The first time I was asked for my pronouns, I couldn’t resist the urge to be flip. I wrote: “As my grandfather used to say, call me anything but don’t call me late for dinner.”
The pronoun problem started about 20 years ago, when people started using the linguistic term “gender” as a gentler word for “sex,” which is biological. Until then, one determined the other.
Linguistically, the third-person singular pronoun is one of the rare examples of gender in the English language. Latin is more complicated. All nouns and their modifiers have strictly assigned gender, including neuter for some nouns.
In English, we have neuter only in the third person singular, he/she/it. Oddly, third person is the least important, and most controlling, of all pronouns. It’s what people use when talking about other people. It’s what they use to control you, to make you nameless. In fact, the third person plural is they/them, as in us vs. them.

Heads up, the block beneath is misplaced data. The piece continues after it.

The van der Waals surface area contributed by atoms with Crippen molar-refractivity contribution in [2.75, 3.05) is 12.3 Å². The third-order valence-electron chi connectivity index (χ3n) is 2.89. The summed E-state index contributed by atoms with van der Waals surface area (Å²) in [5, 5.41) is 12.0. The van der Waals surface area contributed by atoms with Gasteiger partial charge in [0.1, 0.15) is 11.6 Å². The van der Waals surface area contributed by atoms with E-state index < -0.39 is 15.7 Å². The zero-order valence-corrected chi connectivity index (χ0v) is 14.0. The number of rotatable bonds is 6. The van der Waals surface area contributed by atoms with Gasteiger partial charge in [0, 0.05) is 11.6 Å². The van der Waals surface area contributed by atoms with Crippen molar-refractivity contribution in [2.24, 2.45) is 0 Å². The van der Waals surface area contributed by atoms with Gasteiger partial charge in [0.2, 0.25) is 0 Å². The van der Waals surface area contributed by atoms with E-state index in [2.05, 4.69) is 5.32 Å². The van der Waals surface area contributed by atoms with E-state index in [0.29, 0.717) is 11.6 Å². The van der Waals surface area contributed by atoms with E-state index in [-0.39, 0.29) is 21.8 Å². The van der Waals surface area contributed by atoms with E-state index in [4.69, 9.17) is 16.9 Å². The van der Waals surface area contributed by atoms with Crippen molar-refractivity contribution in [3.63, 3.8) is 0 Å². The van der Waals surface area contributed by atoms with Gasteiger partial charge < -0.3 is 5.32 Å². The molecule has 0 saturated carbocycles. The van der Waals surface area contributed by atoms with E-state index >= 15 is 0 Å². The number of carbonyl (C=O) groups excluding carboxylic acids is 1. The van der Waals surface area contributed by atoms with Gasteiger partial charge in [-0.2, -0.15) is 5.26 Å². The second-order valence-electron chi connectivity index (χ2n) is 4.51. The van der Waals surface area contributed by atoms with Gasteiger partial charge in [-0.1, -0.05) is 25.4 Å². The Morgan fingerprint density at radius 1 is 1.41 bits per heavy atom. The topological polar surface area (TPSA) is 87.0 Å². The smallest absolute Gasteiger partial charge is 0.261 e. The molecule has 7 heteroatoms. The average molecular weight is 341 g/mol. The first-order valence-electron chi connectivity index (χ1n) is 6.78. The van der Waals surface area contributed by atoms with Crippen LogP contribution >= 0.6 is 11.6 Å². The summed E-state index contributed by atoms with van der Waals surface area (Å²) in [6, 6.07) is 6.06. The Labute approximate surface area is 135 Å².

So the simplest solution to avoid the whole pronoun identity problem is to avoid the third person singular entirely. Each person has a name. Use it. Robin is not he or she, and certainly not it or the plural they. Robin is simply Robin. It’s easier than remembering a new rule for each person.
Personally, I’m more interested in talking with people than about them, so I would rather use the second person—you—the same in both singular and plural. (Except for y’all who use y’all.)
As a society, though, the most important personal pronoun and possessive is first person plural—we, us, and our. The least interesting is first person singular—I, me, mine.
Maybe it’s time to think in first person plural rather than third person at all.